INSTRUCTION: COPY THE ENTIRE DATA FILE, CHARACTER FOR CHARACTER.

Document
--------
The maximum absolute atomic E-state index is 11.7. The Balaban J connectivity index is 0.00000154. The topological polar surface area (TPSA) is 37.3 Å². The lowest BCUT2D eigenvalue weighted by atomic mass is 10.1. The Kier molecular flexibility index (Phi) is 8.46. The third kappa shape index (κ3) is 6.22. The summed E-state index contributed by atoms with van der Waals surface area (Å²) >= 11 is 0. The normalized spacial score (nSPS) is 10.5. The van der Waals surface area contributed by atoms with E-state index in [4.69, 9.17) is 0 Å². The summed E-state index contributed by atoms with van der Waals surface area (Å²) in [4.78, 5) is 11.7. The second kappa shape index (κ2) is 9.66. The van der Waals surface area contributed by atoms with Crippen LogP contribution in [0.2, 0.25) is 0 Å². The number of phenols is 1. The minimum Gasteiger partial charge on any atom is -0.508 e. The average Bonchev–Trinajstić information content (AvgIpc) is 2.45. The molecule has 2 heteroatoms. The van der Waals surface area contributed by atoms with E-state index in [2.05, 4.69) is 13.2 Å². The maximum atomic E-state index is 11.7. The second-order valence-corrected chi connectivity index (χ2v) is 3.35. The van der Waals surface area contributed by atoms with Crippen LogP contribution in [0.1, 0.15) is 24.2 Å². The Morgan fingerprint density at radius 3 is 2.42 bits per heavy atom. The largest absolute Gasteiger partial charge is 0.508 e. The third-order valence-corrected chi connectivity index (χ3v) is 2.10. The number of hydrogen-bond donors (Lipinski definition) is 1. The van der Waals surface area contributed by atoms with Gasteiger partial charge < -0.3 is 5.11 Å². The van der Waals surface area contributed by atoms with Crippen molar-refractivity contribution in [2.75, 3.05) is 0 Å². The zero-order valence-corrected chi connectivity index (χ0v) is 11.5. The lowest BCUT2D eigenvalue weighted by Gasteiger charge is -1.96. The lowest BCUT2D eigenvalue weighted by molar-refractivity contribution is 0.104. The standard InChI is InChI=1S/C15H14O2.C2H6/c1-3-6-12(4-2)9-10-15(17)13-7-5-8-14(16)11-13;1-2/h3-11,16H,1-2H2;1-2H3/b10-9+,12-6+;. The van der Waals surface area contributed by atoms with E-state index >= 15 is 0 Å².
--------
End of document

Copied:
The maximum absolute atomic E-state index is 11.7. The Balaban J connectivity index is 0.00000154. The topological polar surface area (TPSA) is 37.3 Å². The lowest BCUT2D eigenvalue weighted by atomic mass is 10.1. The Kier molecular flexibility index (Phi) is 8.46. The third kappa shape index (κ3) is 6.22. The summed E-state index contributed by atoms with van der Waals surface area (Å²) >= 11 is 0. The normalized spacial score (nSPS) is 10.5. The van der Waals surface area contributed by atoms with E-state index in [4.69, 9.17) is 0 Å². The summed E-state index contributed by atoms with van der Waals surface area (Å²) in [4.78, 5) is 11.7. The second kappa shape index (κ2) is 9.66. The van der Waals surface area contributed by atoms with Crippen LogP contribution in [0.2, 0.25) is 0 Å². The number of phenols is 1. The minimum Gasteiger partial charge on any atom is -0.508 e. The average Bonchev–Trinajstić information content (AvgIpc) is 2.45. The molecule has 2 heteroatoms. The van der Waals surface area contributed by atoms with E-state index in [2.05, 4.69) is 13.2 Å². The maximum atomic E-state index is 11.7. The second-order valence-corrected chi connectivity index (χ2v) is 3.35. The van der Waals surface area contributed by atoms with Crippen LogP contribution in [0.1, 0.15) is 24.2 Å². The Morgan fingerprint density at radius 3 is 2.42 bits per heavy atom. The largest absolute Gasteiger partial charge is 0.508 e. The third-order valence-corrected chi connectivity index (χ3v) is 2.10. The number of hydrogen-bond donors (Lipinski definition) is 1. The van der Waals surface area contributed by atoms with Gasteiger partial charge < -0.3 is 5.11 Å². The van der Waals surface area contributed by atoms with Crippen molar-refractivity contribution in [2.75, 3.05) is 0 Å². The zero-order valence-corrected chi connectivity index (χ0v) is 11.5. The lowest BCUT2D eigenvalue weighted by Gasteiger charge is -1.96. The lowest BCUT2D eigenvalue weighted by molar-refractivity contribution is 0.104. The standard InChI is InChI=1S/C15H14O2.C2H6/c1-3-6-12(4-2)9-10-15(17)13-7-5-8-14(16)11-13;1-2/h3-11,16H,1-2H2;1-2H3/b10-9+,12-6+;. The van der Waals surface area contributed by atoms with E-state index >= 15 is 0 Å².